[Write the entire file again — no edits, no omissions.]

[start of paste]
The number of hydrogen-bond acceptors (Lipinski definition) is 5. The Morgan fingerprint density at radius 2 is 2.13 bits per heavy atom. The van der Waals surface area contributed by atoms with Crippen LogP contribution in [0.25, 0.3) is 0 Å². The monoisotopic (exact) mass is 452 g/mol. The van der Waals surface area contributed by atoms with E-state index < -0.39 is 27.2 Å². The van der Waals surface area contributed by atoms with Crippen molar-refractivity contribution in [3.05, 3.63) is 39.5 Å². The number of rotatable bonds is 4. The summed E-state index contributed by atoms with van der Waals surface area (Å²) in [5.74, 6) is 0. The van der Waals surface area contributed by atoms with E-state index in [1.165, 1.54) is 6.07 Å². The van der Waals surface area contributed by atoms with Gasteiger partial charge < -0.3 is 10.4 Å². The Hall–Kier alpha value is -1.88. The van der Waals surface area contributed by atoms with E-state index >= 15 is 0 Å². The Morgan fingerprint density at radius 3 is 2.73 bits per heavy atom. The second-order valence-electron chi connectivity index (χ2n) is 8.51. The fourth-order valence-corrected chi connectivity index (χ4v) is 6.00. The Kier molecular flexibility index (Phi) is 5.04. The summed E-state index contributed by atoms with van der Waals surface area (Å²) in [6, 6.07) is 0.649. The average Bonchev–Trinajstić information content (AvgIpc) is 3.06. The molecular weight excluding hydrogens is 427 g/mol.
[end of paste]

The number of hydrogen-bond acceptors (Lipinski definition) is 5. The Morgan fingerprint density at radius 2 is 2.13 bits per heavy atom. The van der Waals surface area contributed by atoms with Crippen LogP contribution in [0.25, 0.3) is 0 Å². The monoisotopic (exact) mass is 452 g/mol. The van der Waals surface area contributed by atoms with E-state index < -0.39 is 27.2 Å². The van der Waals surface area contributed by atoms with Crippen molar-refractivity contribution in [3.05, 3.63) is 39.5 Å². The number of rotatable bonds is 4. The summed E-state index contributed by atoms with van der Waals surface area (Å²) in [5.74, 6) is 0. The van der Waals surface area contributed by atoms with E-state index in [1.165, 1.54) is 6.07 Å². The van der Waals surface area contributed by atoms with Gasteiger partial charge < -0.3 is 10.4 Å². The Hall–Kier alpha value is -1.88. The van der Waals surface area contributed by atoms with E-state index >= 15 is 0 Å². The Morgan fingerprint density at radius 3 is 2.73 bits per heavy atom. The second-order valence-electron chi connectivity index (χ2n) is 8.51. The fourth-order valence-corrected chi connectivity index (χ4v) is 6.00. The Kier molecular flexibility index (Phi) is 5.04. The summed E-state index contributed by atoms with van der Waals surface area (Å²) in [6, 6.07) is 0.649. The average Bonchev–Trinajstić information content (AvgIpc) is 3.06. The molecular weight excluding hydrogens is 427 g/mol.